The death of Colin Powell ignited a shouting match Monday on Twitter as readers of the nation’s major news outlets railed against what they saw as context-free declarations about the efficacy of vaccines. Powell, who was 84, died of COVID-19 complications, and his family noted in their statement on his death that he was fully vaccinated. So, too, did many headlines.
“Colin Powell had multiple myeloma. This meant his body couldn’t fight off infections. It is incorrect to say he died of Covid 19 without also mentioning—in the headline—this crucial piece of information. This omission has emboldened anti-vaxxers. Do better, everyone. Please,” tweeted the Atlantic’s Deborah Copaken, attaching a screenshot of the New York Times’ headline. Writer Rebecca Soffer added that the omission of Powell’s preexisting condition from the headline had her “blood boiling.”
The Times wasn’t the only outlet to get blowback. MSNBC, Newsweek and the Associated Press also all used headlines that noted Powell was unvaccinated but did not mention his multiple myeloma diagnosis.
Democratic commentator Nick Knudsen fumed, “The press is contributing to an anti-vax narrative with these sloppy headlines. Colin Powell had blood cancer, which devastates the immune system. Powell’s death is a prime example of why everyone SHOULD get vaccinated – to protect the most vulnerable in our communities.”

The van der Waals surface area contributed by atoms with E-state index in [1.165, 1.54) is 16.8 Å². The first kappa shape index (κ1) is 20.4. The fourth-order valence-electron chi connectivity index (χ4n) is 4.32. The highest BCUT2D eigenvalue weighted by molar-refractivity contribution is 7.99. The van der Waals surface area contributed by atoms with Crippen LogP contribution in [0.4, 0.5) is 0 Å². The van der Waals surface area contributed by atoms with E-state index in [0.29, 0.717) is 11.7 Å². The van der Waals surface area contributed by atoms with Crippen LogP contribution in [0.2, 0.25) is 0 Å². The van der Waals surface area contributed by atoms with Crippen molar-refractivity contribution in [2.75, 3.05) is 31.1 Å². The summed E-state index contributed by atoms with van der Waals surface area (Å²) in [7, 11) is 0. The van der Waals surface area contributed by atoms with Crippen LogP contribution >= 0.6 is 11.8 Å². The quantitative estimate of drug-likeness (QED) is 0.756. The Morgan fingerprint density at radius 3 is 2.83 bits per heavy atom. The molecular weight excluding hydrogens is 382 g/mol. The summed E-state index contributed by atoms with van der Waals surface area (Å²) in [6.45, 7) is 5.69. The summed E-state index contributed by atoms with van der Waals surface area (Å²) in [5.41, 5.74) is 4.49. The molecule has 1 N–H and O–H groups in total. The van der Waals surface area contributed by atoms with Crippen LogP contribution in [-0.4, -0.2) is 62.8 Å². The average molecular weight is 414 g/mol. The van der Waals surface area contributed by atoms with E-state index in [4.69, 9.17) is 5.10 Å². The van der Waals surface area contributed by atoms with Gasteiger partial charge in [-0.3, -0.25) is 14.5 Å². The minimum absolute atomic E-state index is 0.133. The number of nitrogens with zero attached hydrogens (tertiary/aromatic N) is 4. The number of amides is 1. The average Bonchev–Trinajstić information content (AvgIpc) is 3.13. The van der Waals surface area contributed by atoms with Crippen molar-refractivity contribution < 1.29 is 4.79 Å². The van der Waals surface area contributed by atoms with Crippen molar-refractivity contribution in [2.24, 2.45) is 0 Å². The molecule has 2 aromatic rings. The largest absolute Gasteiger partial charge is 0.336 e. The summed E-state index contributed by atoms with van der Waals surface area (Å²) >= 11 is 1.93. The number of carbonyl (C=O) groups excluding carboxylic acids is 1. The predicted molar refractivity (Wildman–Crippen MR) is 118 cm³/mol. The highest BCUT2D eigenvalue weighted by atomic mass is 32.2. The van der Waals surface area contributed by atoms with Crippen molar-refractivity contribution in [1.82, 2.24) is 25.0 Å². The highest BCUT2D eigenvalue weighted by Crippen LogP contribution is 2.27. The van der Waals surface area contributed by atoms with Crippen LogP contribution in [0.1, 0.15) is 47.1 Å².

Columbia Journalism Review’s Mathew Ingram called the headlines “part of the problem” around vaccine information and disinformation.
Tim Requarth, who covers the pandemic for Slate, said of Powell, “What his tragic death illustrates isn’t the futility of vaccines but the importance of everyone else getting vaccinated to protect society’s most vulnerable.”
“We have lost a remarkable and loving husband, father, grandfather and a great American,” said Powell’s family, who added that he was fully vaccinated and thanked the staff at Walter Reed National Medical Center for treating him. He is survived by a wife and three children.